Restaurants may be a key source of virus spread, Tri-County data suggests

Health agency has received many complaints about lack of distancing

Ellis Arnold
earnold@coloradocommunitymedia.com
Posted 11/30/20

Restaurants are the second most-common place that people who contract COVID-19 say they went in the 14 days before their illness began, according to Tri-County Health Department data. “According to …

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Restaurants may be a key source of virus spread, Tri-County data suggests

Health agency has received many complaints about lack of distancing

Posted

Restaurants are the second most-common place that people who contract COVID-19 say they went in the 14 days before their illness began, according to Tri-County Health Department data.

“According to our most recent exposure data, restaurants/cafés are second to small private gatherings as to where people have visited and could have been exposed,” said John Douglas, head of Tri-County Health, which covers Adams, Arapahoe and Douglas counties. “Large private gatherings is (the) third-highest listing, followed by offices/work, then churches/religious gathering.”

More than 1,000 people reported having attended a small private gathering in the 14 days before their illness began, according to the data as of Nov. 25. About 720 people reported going to a restaurant or café, and 540 noted going to a large private gathering. About 390 had gone to an office or workplace, and 280 said they went to church or another religious gathering.

Tri-County has seen that between 25% and 30% of people report going to more than one setting, and in those cases, officials can’t determine which place is the more likely source of exposure to COVID-19, Douglas said.

Tri-County was working on ranking the most frequently visited places for the roughly 70% of respondents who listed only one location, but officials hadn’t completed that as of Nov. 20.

How well the trends apply across Tri-County’s population also could depend on variation in whether Tri-County’s staff have contact information for people who contract COVID-19 and whether people answer the phone, can remember their possible exposure sources, or will provide complete and accurate information, Douglas said. But that’s a caveat of data like this wherever it’s collected, he added.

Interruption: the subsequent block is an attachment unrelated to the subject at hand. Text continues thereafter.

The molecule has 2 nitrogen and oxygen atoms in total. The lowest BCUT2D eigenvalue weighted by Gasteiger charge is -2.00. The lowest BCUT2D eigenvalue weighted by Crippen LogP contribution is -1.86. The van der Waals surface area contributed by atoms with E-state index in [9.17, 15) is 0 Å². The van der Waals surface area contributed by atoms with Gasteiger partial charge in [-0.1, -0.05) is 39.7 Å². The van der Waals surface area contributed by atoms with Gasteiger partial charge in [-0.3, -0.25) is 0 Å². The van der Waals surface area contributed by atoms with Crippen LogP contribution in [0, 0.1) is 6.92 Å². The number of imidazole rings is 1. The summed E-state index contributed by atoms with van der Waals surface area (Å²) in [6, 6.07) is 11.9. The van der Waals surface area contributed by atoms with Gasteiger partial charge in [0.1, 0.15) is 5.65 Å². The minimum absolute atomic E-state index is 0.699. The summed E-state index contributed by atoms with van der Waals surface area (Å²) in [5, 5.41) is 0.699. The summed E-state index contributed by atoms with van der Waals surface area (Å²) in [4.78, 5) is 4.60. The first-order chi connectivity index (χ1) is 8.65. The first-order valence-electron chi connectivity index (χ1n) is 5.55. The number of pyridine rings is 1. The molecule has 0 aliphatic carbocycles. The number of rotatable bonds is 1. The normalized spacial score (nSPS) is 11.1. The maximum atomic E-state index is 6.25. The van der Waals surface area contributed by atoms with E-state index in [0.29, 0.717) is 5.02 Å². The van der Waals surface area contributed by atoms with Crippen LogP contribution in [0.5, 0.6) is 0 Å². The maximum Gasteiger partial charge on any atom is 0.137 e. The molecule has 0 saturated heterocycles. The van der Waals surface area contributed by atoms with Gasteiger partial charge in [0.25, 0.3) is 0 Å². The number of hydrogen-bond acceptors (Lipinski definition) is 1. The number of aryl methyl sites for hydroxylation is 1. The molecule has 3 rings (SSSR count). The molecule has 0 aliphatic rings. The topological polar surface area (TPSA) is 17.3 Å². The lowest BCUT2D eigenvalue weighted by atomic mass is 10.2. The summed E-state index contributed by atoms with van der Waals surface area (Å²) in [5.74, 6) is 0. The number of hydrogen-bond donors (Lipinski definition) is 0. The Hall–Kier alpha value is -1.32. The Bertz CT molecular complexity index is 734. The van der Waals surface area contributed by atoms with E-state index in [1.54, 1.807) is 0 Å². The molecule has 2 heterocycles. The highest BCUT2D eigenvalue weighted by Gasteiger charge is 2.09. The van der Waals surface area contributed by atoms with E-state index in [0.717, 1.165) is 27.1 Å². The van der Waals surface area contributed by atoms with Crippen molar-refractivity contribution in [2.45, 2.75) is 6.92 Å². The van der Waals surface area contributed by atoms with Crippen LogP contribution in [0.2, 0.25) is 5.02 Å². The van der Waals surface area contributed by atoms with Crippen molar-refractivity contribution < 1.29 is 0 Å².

“Having said that, this ranking has been consistent since we started tracking it, and is consistent across the three counties we serve,” Douglas said. “It also aligns with exposure information across the nation. Restaurants are also one of our biggest categories of `complaints received’ … for overcrowding and not adhering to social distancing. Nearly 50% of cases are between the ages of 18 (and) 44, which is an age group more likely to frequent bars and restaurants.”

The data are available here. Scroll about one-third of the way down the page and click “exposures.”

A study of symptomatic outpatients from 11 United States health care facilities found that adults with positive COVID-19 test results were about twice as likely to have reported dining at a restaurant than those with negative test results, according to Morbidity and Mortality Weekly Report, a publication by the federal Centers for Disease Control and Prevention.

“Reports of exposures in restaurants have been linked to air circulation,” the report says. “Direction, ventilation and intensity of airflow might affect virus transmission, even if social distancing measures and mask use are implemented according to current guidance.”

The report also notes masks cannot be effectively worn while eating and drinking, “whereas shopping and numerous other indoor activities do not preclude mask use.”

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